What do you want me to do? (Photo by Elsa/Getty Images)

In the “oops-my-bad” moment of the week, Deron Williams openly pined for the good ol’ days when he played in Utah under the Hall of Fame coach he has widely been blamed for running off to a simpler life on the farm.

Williams’s comments expressing his love for Jerry Sloan’s playbook while explaining his season-long slump set off the first bit of controversy in Brooklyn, where the Nets have been riding the momentum of one of the most successful re-brandings in recent memory – from sad-sack afterthought by the swamp to a symbol of urban chic and hip-hop-infused cool in a pristine new arena.

By publicly griping about his frustrations, Williams put Nets Coach Avery Johnson on alert that he needs more of the flex cuts and motion that helped him reach all-star status with the Jazz. But Williams also brought more attention to his fall from a player who once seriously challenged Chris Paul for the title of game’s best point guard to a franchise cornerstone with a $100 million contract who seems dependent upon a system.

With Johnson forced to utilize an isolation-attack to establish Brook Lopez and newcomer Joe Johnson, Williams is experiencing an identity crisis this season – and he is not alone. 

Due to circumstances that were mostly out of his control, Pau Gasol is a player without much purpose in Los Angeles, where the Lakers exist mostly as a vehicle for Kobe Bryant to move up the all-time scorers’ list this season and Coach Mike D’Antoni appears unwilling to accommodate an aging but still efficient, all-star level talent.

Gasol returned to the Lakers after missing the previous eight games with knee tendinitis, but his role for the Lakers appears undefined. Phil Jackson took advantage of having two gifted players in the low block and allowed Andrew Bynum and Gasol to help the Lakers win back-to-back championships. Mike Brown made the duo even more of a focal point last season, but D’Antoni’s system usually relies on one interior presence and asks power forwards to stretch the defense from the perimeter.

Gasol recently met with D’Antoni to hammer out their differences, since he is certainly capable of hitting the occasional jumper and is skilled from several spots on the floor. He rarely gets inside touches the few times he’s on the court with Dwight Howard. D’Antoni has often benched Gasol in the fourth quarter of close games, which has contributed to Gasol averaging career lows in scoring, rebounding and field goal percentage.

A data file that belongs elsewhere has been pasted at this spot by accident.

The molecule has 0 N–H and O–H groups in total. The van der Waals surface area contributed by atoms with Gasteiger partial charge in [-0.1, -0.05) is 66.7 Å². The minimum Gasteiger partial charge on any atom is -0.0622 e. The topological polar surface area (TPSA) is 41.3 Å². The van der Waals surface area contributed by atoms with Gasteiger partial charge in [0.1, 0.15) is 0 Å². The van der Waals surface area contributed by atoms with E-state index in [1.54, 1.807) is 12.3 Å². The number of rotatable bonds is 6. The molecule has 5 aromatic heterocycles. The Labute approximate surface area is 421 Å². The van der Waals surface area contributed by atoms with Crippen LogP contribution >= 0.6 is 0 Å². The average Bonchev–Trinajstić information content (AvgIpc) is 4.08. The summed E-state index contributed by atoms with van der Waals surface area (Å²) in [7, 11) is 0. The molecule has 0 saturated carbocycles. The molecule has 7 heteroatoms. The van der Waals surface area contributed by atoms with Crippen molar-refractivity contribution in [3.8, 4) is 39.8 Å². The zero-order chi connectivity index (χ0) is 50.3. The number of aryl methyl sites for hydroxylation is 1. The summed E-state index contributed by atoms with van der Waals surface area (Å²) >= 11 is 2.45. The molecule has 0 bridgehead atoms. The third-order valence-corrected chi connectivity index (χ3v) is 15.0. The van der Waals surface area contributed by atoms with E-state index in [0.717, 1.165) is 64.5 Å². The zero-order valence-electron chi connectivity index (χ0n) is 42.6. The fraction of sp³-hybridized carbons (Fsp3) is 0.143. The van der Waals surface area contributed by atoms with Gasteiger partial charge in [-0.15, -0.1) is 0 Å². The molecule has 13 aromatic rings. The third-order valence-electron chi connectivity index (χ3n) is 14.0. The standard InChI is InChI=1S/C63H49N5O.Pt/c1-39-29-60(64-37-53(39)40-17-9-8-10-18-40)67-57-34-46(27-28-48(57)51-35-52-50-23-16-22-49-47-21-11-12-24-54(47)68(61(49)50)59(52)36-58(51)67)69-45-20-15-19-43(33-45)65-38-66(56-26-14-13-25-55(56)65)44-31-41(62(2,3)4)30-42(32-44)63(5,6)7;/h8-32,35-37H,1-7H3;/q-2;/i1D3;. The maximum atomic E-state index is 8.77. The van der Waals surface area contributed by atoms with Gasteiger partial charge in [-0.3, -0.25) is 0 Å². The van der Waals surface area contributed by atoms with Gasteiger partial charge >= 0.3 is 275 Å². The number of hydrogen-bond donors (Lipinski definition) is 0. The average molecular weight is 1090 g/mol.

Bryant has already asked Gasol to put on his “big boy pants” but Gasol might eventually put on some different colored shorts altogether if Steve Nash is unable to work miracles when he returns from a fractured tibia.

Meanwhile, the individual pieces in Boston don’t appear to be struggling – Rajon Rondo leads the league in assists and Paul Pierce recently had a 40-point game – but collectively, the Celtics are out of whack.

No Celtics are openly pleading for the return of Ray Allen, but the departure of the NBA’s all-time leader in three-pointers has contributed to the team sputtering out of the gates. Allen’s role was marginalized in his last year in Boston, but there was no denying how the pieces fit when he was wearing the No. 20 on Causeway Street.

After coming within one game of the NBA Finals, the Celtics appeared to recover from Allen’s loss with the additions of Courtney Lee and Jason Terry. But the spacing that Allen provided for Pierce and Rondo to slash and for Kevin Garnett to operate in the paint has affected the offense.

Boston is scoring at a higher clip than previous seasons, but the chemistry is off – especially on the defensive end, which had never been a problem since Garnett arrived in the summer of 2007. Avery Bradley’s absence with a shoulder injury hasn’t helped, but the Celtics play small but don’t run, don’t have a physical inside presence and routinely get killed on the glass.

They have surrendered 100 points 11 times this season, going 3-8 in those games. Pierce said the team is still searching for its identity and Celtics Coach Doc Rivers recently said, “Right now, we’re not a good team.”

As Paul became the third-youngest player to reach the 5,000-assist mark last week, the man drafted one spot ahead of him in 2005 is having a rough adjustment in his second NBA home. Injuries have possibly contributed to Williams seeing his scoring and shooting numbers plummet since the Jazz traded him to the Nets in February 2011 – shortly after Sloan’s stunning retirement after 27 years as a coach.

Williams isn’t getting to the basket as much as he did in Utah, where his shooting percentage never dipped below 45 percent from 2006 to 2010. He has shot below 40 percent throughout his time in the Eastern Conference. His struggles last season could be attributed to a glaring lack of talent surrounding him. This season, he has more help and still can’t shoot.

Brooklyn now has to overcome its first crisis since professional sports returned to the borough. And the rest of the league is waiting to see how the Nets, Lakers and Celtics respond to their problems.